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I'm reading "Introduction to Algorithms",the author refers to "tight code" several times. Does "tight" only means there are lesser code to write to implement one algorithm compared to another?

In the book, the author says that insertion sort and quicksort both have "tight code" which makes the algorithms faster. For example, quicksort is faster than heapsort in general although their time complexity are the same.

Of course, I don't think "tight code" means writing code without proper formatting, extra spaces, blank line.

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Tight code means that a constant in time complexity is small. When you speak about the algorithm and tell that it is O(n^2), it means that for a very large numbers it grows quadratically. This can be 1/2*n^2, but it can be 10^7 * n^2 or c * n^2.

So when this c is small it means that the algorithm or the code is tight. Clearly in your algorithm you want it to be as tight as possible.

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  • Oh,but if tight only means smaller constant,Why do they say smaller constant directly?Is there anything more than this?@Salvador Dali – Yuan Wen Apr 7 '16 at 6:43
  • @YuanWen I also think they should have told this exactly. But yes, this only means smaller constant. It has nothing to do with code formatting or how the code is written. – Salvador Dali Apr 7 '16 at 6:56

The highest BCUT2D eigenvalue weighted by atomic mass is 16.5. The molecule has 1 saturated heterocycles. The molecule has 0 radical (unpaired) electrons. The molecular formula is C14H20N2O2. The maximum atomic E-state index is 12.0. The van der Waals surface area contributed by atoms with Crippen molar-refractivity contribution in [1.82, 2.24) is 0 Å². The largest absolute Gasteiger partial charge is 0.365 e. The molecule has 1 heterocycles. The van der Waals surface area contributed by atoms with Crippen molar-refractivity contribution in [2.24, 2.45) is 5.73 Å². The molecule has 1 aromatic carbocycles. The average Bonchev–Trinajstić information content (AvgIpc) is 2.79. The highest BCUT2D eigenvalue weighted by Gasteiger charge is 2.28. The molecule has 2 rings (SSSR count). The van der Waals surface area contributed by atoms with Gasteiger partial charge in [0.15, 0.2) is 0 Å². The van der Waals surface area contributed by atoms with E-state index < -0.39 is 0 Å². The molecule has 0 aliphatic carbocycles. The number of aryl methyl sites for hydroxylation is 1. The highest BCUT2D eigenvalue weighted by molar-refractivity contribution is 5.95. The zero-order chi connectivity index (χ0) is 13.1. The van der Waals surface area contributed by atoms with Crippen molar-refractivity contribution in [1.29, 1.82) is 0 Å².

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Quicksort and heapsort both has time complexity of, represented with the big O notation, O(nlogn). What makes Quicksort faster than heapsort in practice is its constant that was ignored by big O analysis. Tightcode refers to that constant.

For example, let's say there is a loop that processes n(a large input) times, and every time it takes k unit time to process. Therefore the total process time will be T(processing time) = k*n (unit time). However, in big O algorithm analysis, we only care about the growth rate of an algorithm (how much does the processing time increases as the input size increases). So, the time complexity of this loop will be O(n), and n stands for a large input size.This way we ignoring k which is a constant that will not grow. So what the book roughly means is that the k of quciksort is smaller than heapsort in practice. If you are interested in why quick sort is faster, where is a link: Quicksort superiority over Heap Sort Good luck!

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